After she graduates next year, Noronha says she is hoping to continue doing similar research in different communities where people’s lives are labeled informal. When policymakers and governments don’t fully understand what’s going on, she notes, how could they possibly create programs that work?
“Government should serve people, everybody, including the poorest of the poor, in the best way that helps them,” says Noronha. “That I firmly believe, and it’s ultimately the reason I do this work. And as city planners, we have a huge responsibility toward this group of people. If we’re not doing that, then we’re not doing our jobs.”
Linnea Gandhi, originally from Milwaukee, became a Ph.D. student at the Wharton School’s Operations, Information, and Decisions Department in 2020, hoping to mesh her desire for applying and teaching behavioral science with her drive for producing and generating knowledge within the field. After two years of studies alongside game-changers at Penn including Katherine Milkman, Angela Duckworth, and Maurice Schweitzer, Gandhi landed in the lab of Penn Integrates Knowledge Professor Duncan Watts, who now serves as her main adviser.
Gandhi’s work with Watts is on creating different methods to produce more reliable, machine-readable, structured data for building knowledge in social science. Her focus is on behavior change and nudging, a space she’s been engulfed in as a practitioner for about a decade. On any given day, Gandhi and her team of research assistants are reading research papers and coding them, creating a living database of hundreds of variables with the intent to eventually be able to use it to predict experiment outcomes.
“Say, for example, you want to run an experiment to help a population of patients take the flu vaccine, and you give me a certain set of variables, I should be able to put it into a predictive model that’s trained on the literature, and it should show me what types of techniques are more likely to work than not,” Gandhi says. “Then, when you run the experiment, we can see how good the model is.”
Researchers already review past literature to inform future experiments, but must do so qualitatively, navigating the varied designs and narratives of each paper. The process is tedious and highly subjective. Turning the prose of papers into structured data allows researchers to “squeeze the most juice” out of the literature, Gandhi explains, and accelerate the cumulation of knowledge.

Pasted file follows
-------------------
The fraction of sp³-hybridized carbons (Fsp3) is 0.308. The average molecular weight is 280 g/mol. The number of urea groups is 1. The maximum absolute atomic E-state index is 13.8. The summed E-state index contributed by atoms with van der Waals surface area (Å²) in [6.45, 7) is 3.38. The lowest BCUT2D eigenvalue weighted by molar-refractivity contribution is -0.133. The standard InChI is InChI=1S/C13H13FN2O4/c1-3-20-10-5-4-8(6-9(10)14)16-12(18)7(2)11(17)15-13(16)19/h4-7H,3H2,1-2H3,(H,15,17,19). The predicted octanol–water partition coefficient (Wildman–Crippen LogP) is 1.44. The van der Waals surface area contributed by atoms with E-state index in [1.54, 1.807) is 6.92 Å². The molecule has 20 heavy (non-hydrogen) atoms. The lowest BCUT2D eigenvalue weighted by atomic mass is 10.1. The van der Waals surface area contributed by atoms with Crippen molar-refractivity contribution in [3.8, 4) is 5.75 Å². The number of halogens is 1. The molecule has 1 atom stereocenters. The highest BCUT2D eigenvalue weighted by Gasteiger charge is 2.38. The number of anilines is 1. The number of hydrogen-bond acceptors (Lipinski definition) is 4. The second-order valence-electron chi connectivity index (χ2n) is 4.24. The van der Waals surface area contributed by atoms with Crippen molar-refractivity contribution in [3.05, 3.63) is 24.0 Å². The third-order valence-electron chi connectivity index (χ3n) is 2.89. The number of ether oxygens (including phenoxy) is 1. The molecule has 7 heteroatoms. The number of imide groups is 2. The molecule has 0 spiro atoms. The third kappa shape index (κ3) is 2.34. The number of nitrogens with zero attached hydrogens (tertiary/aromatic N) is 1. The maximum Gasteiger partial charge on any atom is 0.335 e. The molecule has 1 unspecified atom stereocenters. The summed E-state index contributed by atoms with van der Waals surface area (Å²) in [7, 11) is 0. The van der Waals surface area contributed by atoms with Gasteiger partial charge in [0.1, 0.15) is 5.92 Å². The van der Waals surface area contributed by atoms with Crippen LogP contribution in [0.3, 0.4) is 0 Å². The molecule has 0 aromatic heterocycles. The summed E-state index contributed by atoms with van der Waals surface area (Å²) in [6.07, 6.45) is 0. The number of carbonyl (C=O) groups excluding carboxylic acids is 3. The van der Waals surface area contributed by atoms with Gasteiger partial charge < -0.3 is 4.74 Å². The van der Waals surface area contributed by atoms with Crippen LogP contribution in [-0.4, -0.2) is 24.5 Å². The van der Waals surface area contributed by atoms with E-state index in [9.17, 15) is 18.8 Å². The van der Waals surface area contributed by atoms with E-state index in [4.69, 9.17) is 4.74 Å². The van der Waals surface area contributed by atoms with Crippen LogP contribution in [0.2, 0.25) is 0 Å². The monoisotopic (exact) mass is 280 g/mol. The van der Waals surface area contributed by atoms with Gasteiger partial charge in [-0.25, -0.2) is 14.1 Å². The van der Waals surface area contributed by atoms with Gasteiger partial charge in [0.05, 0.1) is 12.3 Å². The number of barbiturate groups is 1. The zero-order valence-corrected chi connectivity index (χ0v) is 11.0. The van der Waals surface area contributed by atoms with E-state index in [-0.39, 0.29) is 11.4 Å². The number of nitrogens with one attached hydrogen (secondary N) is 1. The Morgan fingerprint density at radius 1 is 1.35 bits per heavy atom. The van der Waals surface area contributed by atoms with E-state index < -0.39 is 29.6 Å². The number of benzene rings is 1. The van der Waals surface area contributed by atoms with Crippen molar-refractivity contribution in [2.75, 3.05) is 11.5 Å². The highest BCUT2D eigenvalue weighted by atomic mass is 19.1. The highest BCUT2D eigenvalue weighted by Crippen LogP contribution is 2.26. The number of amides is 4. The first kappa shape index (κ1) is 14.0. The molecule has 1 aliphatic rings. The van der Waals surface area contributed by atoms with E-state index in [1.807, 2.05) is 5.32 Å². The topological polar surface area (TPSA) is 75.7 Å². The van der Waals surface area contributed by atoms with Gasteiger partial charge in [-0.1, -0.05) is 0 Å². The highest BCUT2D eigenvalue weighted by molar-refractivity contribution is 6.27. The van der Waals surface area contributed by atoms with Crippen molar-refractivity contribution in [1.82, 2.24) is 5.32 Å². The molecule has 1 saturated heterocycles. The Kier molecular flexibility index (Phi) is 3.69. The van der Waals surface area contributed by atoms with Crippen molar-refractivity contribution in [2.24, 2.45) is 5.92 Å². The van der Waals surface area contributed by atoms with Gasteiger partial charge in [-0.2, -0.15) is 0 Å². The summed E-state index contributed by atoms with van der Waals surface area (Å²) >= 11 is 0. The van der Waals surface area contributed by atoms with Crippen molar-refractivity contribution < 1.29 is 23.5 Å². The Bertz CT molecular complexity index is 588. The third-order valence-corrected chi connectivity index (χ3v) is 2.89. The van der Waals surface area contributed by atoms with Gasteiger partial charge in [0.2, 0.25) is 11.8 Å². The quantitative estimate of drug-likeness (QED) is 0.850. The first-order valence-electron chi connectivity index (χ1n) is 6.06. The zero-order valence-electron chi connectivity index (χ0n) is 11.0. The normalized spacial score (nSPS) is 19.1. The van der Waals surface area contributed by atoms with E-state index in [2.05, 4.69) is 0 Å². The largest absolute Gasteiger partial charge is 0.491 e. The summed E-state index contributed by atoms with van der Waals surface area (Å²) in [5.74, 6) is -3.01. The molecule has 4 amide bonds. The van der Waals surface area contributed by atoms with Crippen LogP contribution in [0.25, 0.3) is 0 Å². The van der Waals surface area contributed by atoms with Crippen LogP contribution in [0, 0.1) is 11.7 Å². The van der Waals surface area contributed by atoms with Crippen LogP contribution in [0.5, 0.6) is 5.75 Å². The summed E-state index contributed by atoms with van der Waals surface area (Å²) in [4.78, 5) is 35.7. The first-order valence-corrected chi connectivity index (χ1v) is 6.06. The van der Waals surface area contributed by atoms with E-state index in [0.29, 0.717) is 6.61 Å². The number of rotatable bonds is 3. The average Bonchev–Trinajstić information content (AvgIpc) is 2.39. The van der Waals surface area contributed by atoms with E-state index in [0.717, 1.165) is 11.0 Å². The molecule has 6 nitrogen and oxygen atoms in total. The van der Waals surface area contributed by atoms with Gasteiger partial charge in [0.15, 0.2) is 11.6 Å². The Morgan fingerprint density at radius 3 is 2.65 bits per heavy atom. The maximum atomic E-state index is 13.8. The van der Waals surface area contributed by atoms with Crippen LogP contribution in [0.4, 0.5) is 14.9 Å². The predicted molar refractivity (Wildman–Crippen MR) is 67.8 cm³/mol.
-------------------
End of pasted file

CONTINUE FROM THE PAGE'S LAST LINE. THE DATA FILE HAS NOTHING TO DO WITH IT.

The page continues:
“I feel like I am fixing something about science, and in a way doing that could be extremely meaningful for practitioners and academics,” she says. “If we can constantly be ingesting knowledge and putting it in a database this way, I think it will be a much more efficient way for us to grow what we know, and know what we know, as a field.”
Gandhi’s passion for her research is palpable. Committed and engaged, she talks with enthusiasm about how she didn’t want to settle for smaller projects—the kind that come up here and here—during her Ph.D. program. She also refuses to land on data that is imperfect. That’s why the coding, she says, “has to be done or cross-checked by humans, the expensive, slow, painful, right way.”
“I’d like to shoot for the moon and try to make a big change,” Gandhi says, adding that the Presidential Ph.D. Fellowship, which she received in 2021, has been “huge in me feeling I was able to take this risk.”
Saving a large portion of her research funds until now, she says she plans to use them this academic year to accelerate her project.
“It is very liberating,” Gandhi says. “Money isn’t everything, but it can buy a little bit of freedom. It’s really allowed me to go all in this year with confidence. I am very grateful for the opportunity.”
To read more about the President’s Ph.D. Initiative, visit the Penn Valuing Graduate Students website.